Constipation and Hemorrhoids.


Yes, yes, I know. Nobody wants to talk about hemorrhoids. But considering how common they are. Nearly 90 percent of people have them at some time in their lives. So I figure somebody wants to know about this very irritating problem.

What are they?

Hemorrhoidal veins are a cluster of blood vessels located just inside the opening of the anus. A hemorrhoid occurs when one or more of these veins gets swollen and pops out of place and can hurt, itch or bleed.

Who can get them?

Anyone can get hemorrhoids, although some people are more likely to get them than others. Anything that puts excessive pressure on the anal muscles increases the risk of developing hemorrhoids. Chronic constipation, straining during a bowel movement, and sitting on the toilet for a long period of time can all lead to hemorrhoids. Pregnant women often get hemorrhoids during the last 3 or 4 months of pregnancy because the fetus places great pressure on the rectal muscles.

What can you do to avoid them?

Generally, what goes in your mouth will eventually come out at the other end, so making changes to both your eating and bowel habits will help to improve things. Drinking more water and increasing fiber in your diet will both help soften your stool. Fiber-rich foods include fruits, vegetables, beans, and whole grain breads and cereals. Your digestive system will do it's best to break down your food, but you need to do your part by chewing your food well. And finally, the bathroom may be the only place you can have uninterrupted quiet time, but reading a magazine or newspaper while sitting on the toilet is not a good idea.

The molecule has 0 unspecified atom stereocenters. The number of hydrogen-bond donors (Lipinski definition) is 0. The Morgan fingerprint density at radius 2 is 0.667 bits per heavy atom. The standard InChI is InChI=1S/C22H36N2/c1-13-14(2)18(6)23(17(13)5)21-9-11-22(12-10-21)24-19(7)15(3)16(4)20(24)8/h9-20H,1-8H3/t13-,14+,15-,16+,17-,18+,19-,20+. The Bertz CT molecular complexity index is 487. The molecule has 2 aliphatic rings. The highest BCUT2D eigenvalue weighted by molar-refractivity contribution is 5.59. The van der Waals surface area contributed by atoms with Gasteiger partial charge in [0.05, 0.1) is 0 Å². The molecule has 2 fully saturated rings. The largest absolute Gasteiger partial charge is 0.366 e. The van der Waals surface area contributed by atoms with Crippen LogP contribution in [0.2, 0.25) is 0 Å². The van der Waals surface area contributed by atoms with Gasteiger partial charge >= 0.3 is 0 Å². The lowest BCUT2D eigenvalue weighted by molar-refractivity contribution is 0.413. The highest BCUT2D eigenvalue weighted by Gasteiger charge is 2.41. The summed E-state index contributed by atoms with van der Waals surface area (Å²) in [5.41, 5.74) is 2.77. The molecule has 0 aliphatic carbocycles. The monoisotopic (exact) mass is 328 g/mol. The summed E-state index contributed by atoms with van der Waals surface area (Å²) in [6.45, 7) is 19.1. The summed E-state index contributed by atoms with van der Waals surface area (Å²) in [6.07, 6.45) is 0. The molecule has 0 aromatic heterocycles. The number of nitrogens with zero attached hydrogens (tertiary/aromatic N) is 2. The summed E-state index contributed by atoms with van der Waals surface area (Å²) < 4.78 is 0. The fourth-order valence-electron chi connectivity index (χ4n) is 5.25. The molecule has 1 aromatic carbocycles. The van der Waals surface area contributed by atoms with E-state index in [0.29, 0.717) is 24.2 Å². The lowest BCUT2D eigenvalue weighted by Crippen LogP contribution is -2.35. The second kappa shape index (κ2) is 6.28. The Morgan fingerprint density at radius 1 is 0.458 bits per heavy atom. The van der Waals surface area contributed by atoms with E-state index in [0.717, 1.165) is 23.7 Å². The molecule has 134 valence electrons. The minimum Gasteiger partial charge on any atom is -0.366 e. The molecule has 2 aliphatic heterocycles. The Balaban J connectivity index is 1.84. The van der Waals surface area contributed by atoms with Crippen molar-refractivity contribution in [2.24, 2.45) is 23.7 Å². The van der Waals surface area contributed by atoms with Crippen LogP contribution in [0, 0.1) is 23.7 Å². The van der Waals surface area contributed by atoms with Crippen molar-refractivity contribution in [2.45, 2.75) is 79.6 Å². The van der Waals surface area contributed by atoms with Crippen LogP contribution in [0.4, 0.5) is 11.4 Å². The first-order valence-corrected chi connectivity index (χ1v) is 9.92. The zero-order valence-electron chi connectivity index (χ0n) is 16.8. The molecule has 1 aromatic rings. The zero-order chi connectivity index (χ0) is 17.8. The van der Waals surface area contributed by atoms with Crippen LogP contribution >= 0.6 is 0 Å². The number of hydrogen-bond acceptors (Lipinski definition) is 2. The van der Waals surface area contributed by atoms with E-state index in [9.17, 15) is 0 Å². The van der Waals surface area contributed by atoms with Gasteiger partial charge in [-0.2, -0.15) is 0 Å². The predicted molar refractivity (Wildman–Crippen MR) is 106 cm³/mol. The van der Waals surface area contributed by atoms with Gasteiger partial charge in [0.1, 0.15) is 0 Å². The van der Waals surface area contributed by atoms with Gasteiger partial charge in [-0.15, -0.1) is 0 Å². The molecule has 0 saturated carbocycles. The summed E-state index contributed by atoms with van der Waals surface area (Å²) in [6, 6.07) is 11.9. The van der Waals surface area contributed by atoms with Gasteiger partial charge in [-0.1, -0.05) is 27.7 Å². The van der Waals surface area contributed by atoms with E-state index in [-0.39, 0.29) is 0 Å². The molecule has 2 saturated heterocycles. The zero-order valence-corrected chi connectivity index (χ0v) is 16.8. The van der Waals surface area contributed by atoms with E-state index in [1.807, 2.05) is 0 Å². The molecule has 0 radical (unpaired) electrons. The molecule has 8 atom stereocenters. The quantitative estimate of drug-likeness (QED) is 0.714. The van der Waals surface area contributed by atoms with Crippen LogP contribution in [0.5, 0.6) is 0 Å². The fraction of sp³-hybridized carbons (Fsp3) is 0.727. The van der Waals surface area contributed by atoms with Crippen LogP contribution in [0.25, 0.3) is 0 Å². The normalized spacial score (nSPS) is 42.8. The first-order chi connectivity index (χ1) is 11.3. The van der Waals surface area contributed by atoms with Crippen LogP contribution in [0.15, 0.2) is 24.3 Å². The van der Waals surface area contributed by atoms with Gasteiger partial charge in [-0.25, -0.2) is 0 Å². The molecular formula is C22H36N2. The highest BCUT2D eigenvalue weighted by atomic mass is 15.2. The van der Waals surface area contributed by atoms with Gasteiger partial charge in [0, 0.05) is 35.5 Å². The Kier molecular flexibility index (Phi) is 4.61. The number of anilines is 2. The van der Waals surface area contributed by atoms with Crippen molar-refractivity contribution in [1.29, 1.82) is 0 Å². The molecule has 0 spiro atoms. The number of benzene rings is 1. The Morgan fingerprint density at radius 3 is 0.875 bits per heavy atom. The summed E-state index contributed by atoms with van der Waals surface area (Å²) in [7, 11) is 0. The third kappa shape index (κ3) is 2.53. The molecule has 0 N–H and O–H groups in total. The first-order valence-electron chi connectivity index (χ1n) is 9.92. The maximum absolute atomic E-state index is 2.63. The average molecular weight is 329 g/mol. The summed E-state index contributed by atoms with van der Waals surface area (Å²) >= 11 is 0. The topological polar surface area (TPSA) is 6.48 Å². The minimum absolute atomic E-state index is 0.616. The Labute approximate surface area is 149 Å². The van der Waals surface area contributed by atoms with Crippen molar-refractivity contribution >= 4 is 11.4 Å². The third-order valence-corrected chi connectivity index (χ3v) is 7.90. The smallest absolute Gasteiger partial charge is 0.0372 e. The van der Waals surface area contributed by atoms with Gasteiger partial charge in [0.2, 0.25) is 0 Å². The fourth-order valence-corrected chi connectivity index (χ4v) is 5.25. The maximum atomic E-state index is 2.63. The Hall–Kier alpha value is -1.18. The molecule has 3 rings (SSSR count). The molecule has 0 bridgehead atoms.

What can you do to treat them?

Fortunately, hemorrhoids do not pose a serious problem to your health, but they can be uncomfortable and often painful.

If you have been diagnosed with hemorrhoids, there are many at-home remedies to help relieve the symptoms and reduce the swelling. Try soaking in a bathtub filled with a couple inches of warm, but not hot, water. Or you can apply an over-the-counter hemorrhoid cream around the external anal area. You can also make your own solution more cheaply by soaking a cloth with equal parts glycerin and witch hazel and apply to the hemorrhoids for about an hour. The glycerin will help reduce swelling and the witch hazel will help soothe the area.

Another remedy is to place an ice pack wrapped in a towel to the area for about 10 or 15 minutes. Finally, see a doctor if you are still experiencing symptoms after a week of home treatment.


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